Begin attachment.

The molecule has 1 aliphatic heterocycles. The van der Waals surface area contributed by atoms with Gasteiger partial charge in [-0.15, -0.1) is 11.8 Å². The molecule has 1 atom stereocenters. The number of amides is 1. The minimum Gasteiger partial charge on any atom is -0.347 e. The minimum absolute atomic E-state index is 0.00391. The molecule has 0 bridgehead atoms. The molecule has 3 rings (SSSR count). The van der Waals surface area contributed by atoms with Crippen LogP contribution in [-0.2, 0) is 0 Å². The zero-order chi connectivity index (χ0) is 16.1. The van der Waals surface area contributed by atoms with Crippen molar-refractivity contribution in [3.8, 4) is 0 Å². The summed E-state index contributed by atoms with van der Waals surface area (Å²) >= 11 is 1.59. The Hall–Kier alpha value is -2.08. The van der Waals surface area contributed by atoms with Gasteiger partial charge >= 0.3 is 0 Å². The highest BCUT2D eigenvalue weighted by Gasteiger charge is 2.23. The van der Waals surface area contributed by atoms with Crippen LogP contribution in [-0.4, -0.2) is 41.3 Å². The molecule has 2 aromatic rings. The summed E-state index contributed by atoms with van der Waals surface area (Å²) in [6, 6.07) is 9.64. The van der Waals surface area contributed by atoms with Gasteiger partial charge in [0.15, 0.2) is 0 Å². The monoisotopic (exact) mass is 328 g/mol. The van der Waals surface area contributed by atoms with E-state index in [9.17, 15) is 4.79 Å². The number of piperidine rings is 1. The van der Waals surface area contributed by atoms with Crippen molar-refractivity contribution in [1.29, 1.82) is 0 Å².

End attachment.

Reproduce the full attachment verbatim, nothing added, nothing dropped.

The molecule has 1 aliphatic heterocycles. The van der Waals surface area contributed by atoms with Gasteiger partial charge in [-0.15, -0.1) is 11.8 Å². The molecule has 1 atom stereocenters. The number of amides is 1. The minimum Gasteiger partial charge on any atom is -0.347 e. The minimum absolute atomic E-state index is 0.00391. The molecule has 0 bridgehead atoms. The molecule has 3 rings (SSSR count). The van der Waals surface area contributed by atoms with Crippen LogP contribution in [-0.2, 0) is 0 Å². The zero-order chi connectivity index (χ0) is 16.1. The van der Waals surface area contributed by atoms with Crippen molar-refractivity contribution in [3.8, 4) is 0 Å². The summed E-state index contributed by atoms with van der Waals surface area (Å²) >= 11 is 1.59. The Hall–Kier alpha value is -2.08. The van der Waals surface area contributed by atoms with Gasteiger partial charge >= 0.3 is 0 Å². The highest BCUT2D eigenvalue weighted by Gasteiger charge is 2.23. The van der Waals surface area contributed by atoms with Crippen LogP contribution in [-0.4, -0.2) is 41.3 Å². The molecule has 2 aromatic rings. The summed E-state index contributed by atoms with van der Waals surface area (Å²) in [6, 6.07) is 9.64. The van der Waals surface area contributed by atoms with Gasteiger partial charge in [0.15, 0.2) is 0 Å². The monoisotopic (exact) mass is 328 g/mol. The van der Waals surface area contributed by atoms with E-state index in [9.17, 15) is 4.79 Å². The number of piperidine rings is 1. The van der Waals surface area contributed by atoms with Crippen molar-refractivity contribution in [1.29, 1.82) is 0 Å².